Doors Open Toronto 2019 – Part 2 (Hart House)

One of my stops during Doors Open Toronto this year was on the campus of the University of Toronto. I did not attend university here, so I look for opportunities to acquaint myself with some of the facilities at this downtown campus.

Hart House is a grand old institutional building designed in the Collegiate Gothic style. It was commissioned by the Massey family and gifted to the University of Toronto by the Massey Foundation. The building was named by Vincent Massey – who later became Governor General of Canada – in honour of his grandfather. Henry Sproatt, along with engineer Ernest Rolph, designed the building, which opened in 1919.

Hart House serves as a gathering space for students, faculty, staff and others who study, work at or visit the campus. There are several facilities housed within the building, including a theatre, a meeting hall, a restaurant, an art gallery, a library and a fitness centre.

The Gothic architecture and stone facade encourage black and white interpretation when taking photographic images of the building. I have included some of my shots below. Although there are no doors in any of these images, this collection is my contribution to Norm Frampton’s Thursday Doors blog for the week of June 13th.

Hart House entrance
the Great Hall
halls of learning
corner stone

The stained glass window in the chapel was one exception, and deserves a full colour interpretation.

chapel window

Doors Open Toronto 2019 – Part 1 (Riverside)

This year marked the 20th anniversary of Doors Open Toronto. The theme for 2019 was “20 Something,” focusing on the event’s past and the future, with an emphasis on Toronto’s youth and Indigenous communities. I chose to begin my Doors Open experience with a guided walking tour of the Riverside community in Toronto, on what turned out to be the better weather day of the May 25-26 weekend.

Riverside is one of the oldest neighbourhoods in Toronto’s East End (formerly East York). It’s backbone is Queen Street East, starting at the Queen Street Viaduct where it crosses the Don River. The Riverside Mural greets eastbound visitors after they cross the bridge. The construction crane looming over the mural is a sign of change that is coming to the neighbourhood.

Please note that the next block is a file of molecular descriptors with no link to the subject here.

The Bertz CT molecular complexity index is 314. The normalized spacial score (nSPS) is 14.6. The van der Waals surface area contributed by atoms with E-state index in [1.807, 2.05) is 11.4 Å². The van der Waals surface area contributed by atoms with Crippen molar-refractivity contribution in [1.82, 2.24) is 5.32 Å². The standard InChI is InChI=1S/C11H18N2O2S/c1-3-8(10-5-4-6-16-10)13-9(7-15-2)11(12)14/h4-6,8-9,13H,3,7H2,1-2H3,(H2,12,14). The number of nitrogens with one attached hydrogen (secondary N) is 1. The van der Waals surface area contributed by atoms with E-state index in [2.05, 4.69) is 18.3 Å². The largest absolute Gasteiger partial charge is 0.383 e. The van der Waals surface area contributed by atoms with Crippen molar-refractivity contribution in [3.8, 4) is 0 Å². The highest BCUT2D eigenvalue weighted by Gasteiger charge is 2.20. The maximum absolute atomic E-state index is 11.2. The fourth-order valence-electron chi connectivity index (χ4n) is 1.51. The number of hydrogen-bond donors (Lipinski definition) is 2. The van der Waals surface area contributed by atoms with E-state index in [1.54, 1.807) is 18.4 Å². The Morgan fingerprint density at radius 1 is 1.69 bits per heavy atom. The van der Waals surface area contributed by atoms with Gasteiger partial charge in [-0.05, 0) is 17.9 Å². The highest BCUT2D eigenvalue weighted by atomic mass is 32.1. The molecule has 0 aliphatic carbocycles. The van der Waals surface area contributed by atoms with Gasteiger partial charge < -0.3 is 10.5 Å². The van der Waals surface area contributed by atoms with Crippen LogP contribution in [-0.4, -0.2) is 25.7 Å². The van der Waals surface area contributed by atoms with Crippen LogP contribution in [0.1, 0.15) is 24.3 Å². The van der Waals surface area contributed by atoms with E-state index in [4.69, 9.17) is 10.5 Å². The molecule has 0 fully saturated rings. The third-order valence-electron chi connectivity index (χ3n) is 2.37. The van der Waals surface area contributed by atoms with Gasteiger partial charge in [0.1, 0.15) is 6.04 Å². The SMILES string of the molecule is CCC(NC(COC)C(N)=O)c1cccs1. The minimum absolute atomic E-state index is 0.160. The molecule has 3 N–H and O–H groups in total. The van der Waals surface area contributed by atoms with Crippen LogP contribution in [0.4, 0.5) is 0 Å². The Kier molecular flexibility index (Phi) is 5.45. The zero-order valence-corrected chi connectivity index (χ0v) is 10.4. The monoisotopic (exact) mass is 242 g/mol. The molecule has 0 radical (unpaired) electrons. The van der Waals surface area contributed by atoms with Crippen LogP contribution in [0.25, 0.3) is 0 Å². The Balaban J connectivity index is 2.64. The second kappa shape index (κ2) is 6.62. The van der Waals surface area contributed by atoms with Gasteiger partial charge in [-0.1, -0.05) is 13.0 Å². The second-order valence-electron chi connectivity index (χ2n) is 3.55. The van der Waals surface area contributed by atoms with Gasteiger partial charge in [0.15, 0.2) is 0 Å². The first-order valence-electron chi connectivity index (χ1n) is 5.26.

The Riverside Mural

Our walking tour started across the street from the Riverside Mural at another mural. This mural is titled Tkaranto Past / Tkaranto Future, and it explores Toronto as a meeting place. It represents Indigenous people, who first met, traveled and hunted here; and later, a place where people from around the world have come to live. An appropos starting point in keeping with this year’s theme.

Tkaranto Past / Tkaranto Future

Our next stops were at the Broadview Hotel and the Royal Canadian Curling Club, neither of which I photographed. The Broadview Hotel is likely the most well-known landmark in the area, having been transformed from Jilly’s Strip Club into a boutique hotel with a restaurant, bar and cafe, which reopened in 2017. The Royal Canadian Curling Club started out as the Royal Canadian Cycling Club, but ice sports became more popular. The Royals continues to host major curling championships to this day.

The next stop along Queen St. East was outside Maison Caras, the headquarters and couture fashion house of the internationally renowned CARAS brand. The Stephan Caras building was repurposed from its original use as a branch of the Canadian Bank of Commerce. I was intriqued by the classical facade and the wonderful front door, which is part of my contribution to this week’s Thursday Doors blog, hosted by Norm Frampton.

Maison Caras

Further east was my most favourite old building of the day – The Poulton Block. There is an inscription above the second floor that states “Poulton Block, 1885,” which dates back to the original naming and establishment of the Riverside community. The red brick facade includes some rounded, square and pointed arches, and the overall proportions are just lovely.

The Poulton Block

Near the eastern end of Riverside, before the railway overpass which separates Riverside from Leslieville, I found the Riverside Building. It looks vacant at the moment, but I hope that a new occupant will find a good use for the shop. And please keep the storefront intact!

Riverside Building

Our final stop was at another mural. The Pollenator mural was created in 2016, and it also represents some of the area’s past. Beekeeping and wildflower gardens have been a part of the Riverside culture, while clockmaking was the profession of one of the founding members of the Riverside Business Improvement Area. The Riverside BIA was one of the sponsors of this walking tour, as well as the mural.

The Pollenator

More information on self-guided tours in East End Toronto can be found in a publication titled the Cultural Loops Guide, produced by the City of Toronto Arts & Culture Services, Economic Development and Culture Division. Check them out at toronto.ca/culture.